P.E.I. mortgage assistance can cause housing crunch – economist

By Kay Rivera

While the government of Prince Edward Island meant well when they announced that they are going to provide mortgage assistance to first-time home buyers, senior economist from Royal Bank of Canada (RBC) believed the program could further tighten Charlottetown housing market.

Economist Robert Hogue, in his interview with CBC News, said that the plan to provide interest-free loans to Islanders could trigger P.E.I’s house prices to elevate. "What you end up doing is that you are also fueling demand in the market," he noted.

Alluding to his monthly housing affordability report, Hogue shared that the demand for homes in P.E.I. is becoming higher than the housing supply. Consequently, this has caused the prices to increase by an average of 40% over the last five years.

Although home construction in the province is currently at a "decades-high", he is concerned about the fact that a number of those homes would not be finished until 2019.

Another issue raised was the affordability of the new houses. Hogue emphasized that first-time home buyers should be able to afford the units coming in the market. This is because the down payment element of the project tries to address housing demand more than the need for supply.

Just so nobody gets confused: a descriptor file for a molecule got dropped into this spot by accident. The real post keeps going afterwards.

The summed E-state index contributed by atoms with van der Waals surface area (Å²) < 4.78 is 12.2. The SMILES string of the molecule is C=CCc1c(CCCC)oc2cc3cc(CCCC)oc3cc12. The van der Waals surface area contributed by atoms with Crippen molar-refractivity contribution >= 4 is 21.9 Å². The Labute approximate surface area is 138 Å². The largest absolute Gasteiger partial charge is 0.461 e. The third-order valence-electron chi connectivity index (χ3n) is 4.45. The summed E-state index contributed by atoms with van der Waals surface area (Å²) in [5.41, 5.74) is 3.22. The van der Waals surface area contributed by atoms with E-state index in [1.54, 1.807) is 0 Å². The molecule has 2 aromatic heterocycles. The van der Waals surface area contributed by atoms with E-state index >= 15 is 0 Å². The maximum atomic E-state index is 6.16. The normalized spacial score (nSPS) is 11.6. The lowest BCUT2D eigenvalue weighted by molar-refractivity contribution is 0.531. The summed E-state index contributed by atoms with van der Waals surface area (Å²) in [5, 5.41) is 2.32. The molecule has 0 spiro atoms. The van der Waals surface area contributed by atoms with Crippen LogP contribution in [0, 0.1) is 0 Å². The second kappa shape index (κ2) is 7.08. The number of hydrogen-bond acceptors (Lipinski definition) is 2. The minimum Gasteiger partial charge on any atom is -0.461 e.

"There is room for government, both at the provincial and at the municipal level, to ensure that the supply responds quickly enough to rising demand and, second, making sure that that supply is not overly expensive," he said.

Lastly, Hogue warned about the amount of debt first-time home buyers on the Island might incur, especially with the increasing rates in the picture.


Related stories:
Canadians less likely to pay down debt in 2018
How Vancouver casinos became money laundering havens


More Mortgage Guide